Posts Tagged ‘michael longley’

Michael Longley (b. 1939) is the foremost living poet of Northern Ireland. Born and reared in Belfast, he was educated at Trinity College, Dublin, where he studied classics. Although he has traveled widely, he has lived in his native city all his life, and some of his most admired poems address what he has called the “Years of Disgrace”—the thirty-year period of sectarian warfare in twentieth-century Ulster. But Longley’s poetic imagination is most at home in the townland of Carrigskeewaun in Co. Mayo, where he and his wife, the distinguished literary critic Edna Longley, have owned a cottage since 1970. Over the decades, they have regularly returned to their remote retreat, and many of Longley’s most compelling poems are exquisite miniatures, set in the Mayo landscape. Many feature birds and flowers.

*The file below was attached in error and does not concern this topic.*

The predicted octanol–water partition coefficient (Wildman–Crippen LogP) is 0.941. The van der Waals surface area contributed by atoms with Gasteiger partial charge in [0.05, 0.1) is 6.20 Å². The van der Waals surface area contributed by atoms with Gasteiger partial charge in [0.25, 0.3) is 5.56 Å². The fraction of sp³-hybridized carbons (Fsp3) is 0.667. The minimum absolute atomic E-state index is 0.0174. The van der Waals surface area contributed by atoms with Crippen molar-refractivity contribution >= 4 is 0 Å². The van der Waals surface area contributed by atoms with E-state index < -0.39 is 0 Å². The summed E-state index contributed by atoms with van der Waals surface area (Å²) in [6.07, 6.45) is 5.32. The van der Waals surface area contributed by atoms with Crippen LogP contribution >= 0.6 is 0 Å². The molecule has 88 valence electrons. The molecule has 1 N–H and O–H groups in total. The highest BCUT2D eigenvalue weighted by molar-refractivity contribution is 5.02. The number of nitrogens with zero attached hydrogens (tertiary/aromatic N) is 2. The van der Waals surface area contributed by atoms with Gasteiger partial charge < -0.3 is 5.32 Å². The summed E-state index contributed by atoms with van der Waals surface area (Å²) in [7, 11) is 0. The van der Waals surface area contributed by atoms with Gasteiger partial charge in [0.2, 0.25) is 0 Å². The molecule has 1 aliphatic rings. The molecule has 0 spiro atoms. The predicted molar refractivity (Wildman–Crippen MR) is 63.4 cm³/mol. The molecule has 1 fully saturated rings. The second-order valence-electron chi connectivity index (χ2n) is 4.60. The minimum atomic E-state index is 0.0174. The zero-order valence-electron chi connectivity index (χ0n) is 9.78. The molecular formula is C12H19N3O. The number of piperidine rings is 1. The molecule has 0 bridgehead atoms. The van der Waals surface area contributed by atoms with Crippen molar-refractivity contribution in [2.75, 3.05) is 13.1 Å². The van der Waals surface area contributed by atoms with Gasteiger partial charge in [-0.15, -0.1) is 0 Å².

Longley’s most recent collection, Angel Hill, includes a poem as remarkable for its diction as for its concentration:


              Let us follow Gwen John’s

              Night-walk down the lanes

              Picking colorless flowers,

              Our nosegay of shadows,


               So that, come the morning,

               We wake to the surprise

               Of light-painted flowers,

                A field in a toothglass.